Zenith (PC) Review

By Gabriel Jones 24.09.2016

Review for Zenith on PC

Thrills! Stats! Humour! These are the ingredients for an action-RPG extravaganza. Zenith is the tale of one man, one woman, and their date with destiny. Can Argus prevent a cataclysmic event from occurring? Who is Alana, and why is she traipsing around the world with a trio of spikey-haired clowns? Is there such a thing as having too many pop culture gags? All these questions and more will be answered in the ten or so hours it takes to complete the game.

In terms of visuals, Zenith is a commendable effort. While the budget constraints are clearly visible, there's a lot of ambition to be found in every location. Even the least noticeable details, like the inns that the main characters stay at, have a lot of neat touches. The character models aren't quite as well realised as the backdrops, but they look decent enough. The soundtrack also does a fine job of lending the quest some flavour.

The player takes control of Argus Windell. Since Argus is a wizard - an "Arcanologyst," to be specific - he can wield the power of the elements. Admittedly, it's not all that great. His spells never seem to graduate beyond "throwing fireballs" or "causing minor earthquakes." He also wields a few melee weapons, but he's not as strong as a barbarian, nor as cunning as an assassin. It's fair to say that Argus has mediocre abilities. They do the job, but without any of the pizazz.

Screenshot for Zenith on PC

In this realm of fantasy, adversity comes in many shapes and sizes. These foes look imposing enough, but their strategy rarely deviates from "pound Argus into hamburger." In a way, this creates a rather nice relationship. While Argus's abilities aren't anything special, the monsters are generally ineffective. There are a few bosses, but the only real threat comes from trying to go toe-to-talon with a crowd of monsters. The player can use a magic shield in a meagre attempt to mitigate damage, but the mechanics of what constitutes a melee hit aren't communicated very well. Simply put, the hero will take damage from attacks that look like they missed. This probably explains why healing potions are so cheap.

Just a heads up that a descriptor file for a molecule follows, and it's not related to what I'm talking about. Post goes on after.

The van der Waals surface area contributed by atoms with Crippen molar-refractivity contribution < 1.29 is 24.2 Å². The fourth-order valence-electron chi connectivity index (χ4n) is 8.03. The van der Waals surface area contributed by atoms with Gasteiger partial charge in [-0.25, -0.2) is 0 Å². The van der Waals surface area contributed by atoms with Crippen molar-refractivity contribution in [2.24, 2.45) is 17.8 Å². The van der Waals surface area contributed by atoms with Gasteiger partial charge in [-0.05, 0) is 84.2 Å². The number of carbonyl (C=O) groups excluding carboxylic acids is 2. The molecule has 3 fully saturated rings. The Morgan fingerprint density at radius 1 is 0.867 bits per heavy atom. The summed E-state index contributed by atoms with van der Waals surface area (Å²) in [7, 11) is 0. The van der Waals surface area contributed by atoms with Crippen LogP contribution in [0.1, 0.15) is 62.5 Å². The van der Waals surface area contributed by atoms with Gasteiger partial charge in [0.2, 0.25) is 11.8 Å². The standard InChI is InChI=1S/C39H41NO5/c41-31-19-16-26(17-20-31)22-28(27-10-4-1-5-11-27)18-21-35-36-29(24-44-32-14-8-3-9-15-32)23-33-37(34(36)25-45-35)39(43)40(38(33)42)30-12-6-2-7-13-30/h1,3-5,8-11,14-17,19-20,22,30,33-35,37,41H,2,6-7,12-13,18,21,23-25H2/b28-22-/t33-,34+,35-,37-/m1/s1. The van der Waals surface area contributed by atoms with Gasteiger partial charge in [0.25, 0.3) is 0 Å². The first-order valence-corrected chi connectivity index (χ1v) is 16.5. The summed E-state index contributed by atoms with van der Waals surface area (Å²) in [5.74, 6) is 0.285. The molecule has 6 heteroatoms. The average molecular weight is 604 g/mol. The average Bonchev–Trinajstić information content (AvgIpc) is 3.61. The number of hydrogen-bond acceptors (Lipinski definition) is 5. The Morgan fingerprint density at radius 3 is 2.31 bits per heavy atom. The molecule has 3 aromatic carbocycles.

As is standard of the action RPG, the main character will come across various pieces of equipment. It's worth doing side-quests, and visiting optional portions of the game, all in the pursuit of the best stuff. However, some loot will affect the player's damage output, which is divided into the three elements. Some players might feel railroaded when the nicest equipment boosts the effects of spells they might not like. It's also possible to level up, which awards points for players to outfit the wizard's skill tree with. It's a quaint gesture, but there's not really any variety or incentive to specialise. There are enough points to acquire every skill, so there isn't any replay value in testing different "builds."

Screenshot for Zenith on PC

It's also important to point out that unlike similar games, Zenith puts more of an emphasis on the storyline. The plot is predictable and banal, but it's also competently laid out. Almost every scene has a purpose, and everything comes together quite nicely. The player isn't going to be left scratching their head, because something completely nonsensical happened. Then again, this is a comedic game, so the storytelling rules will bend every so often.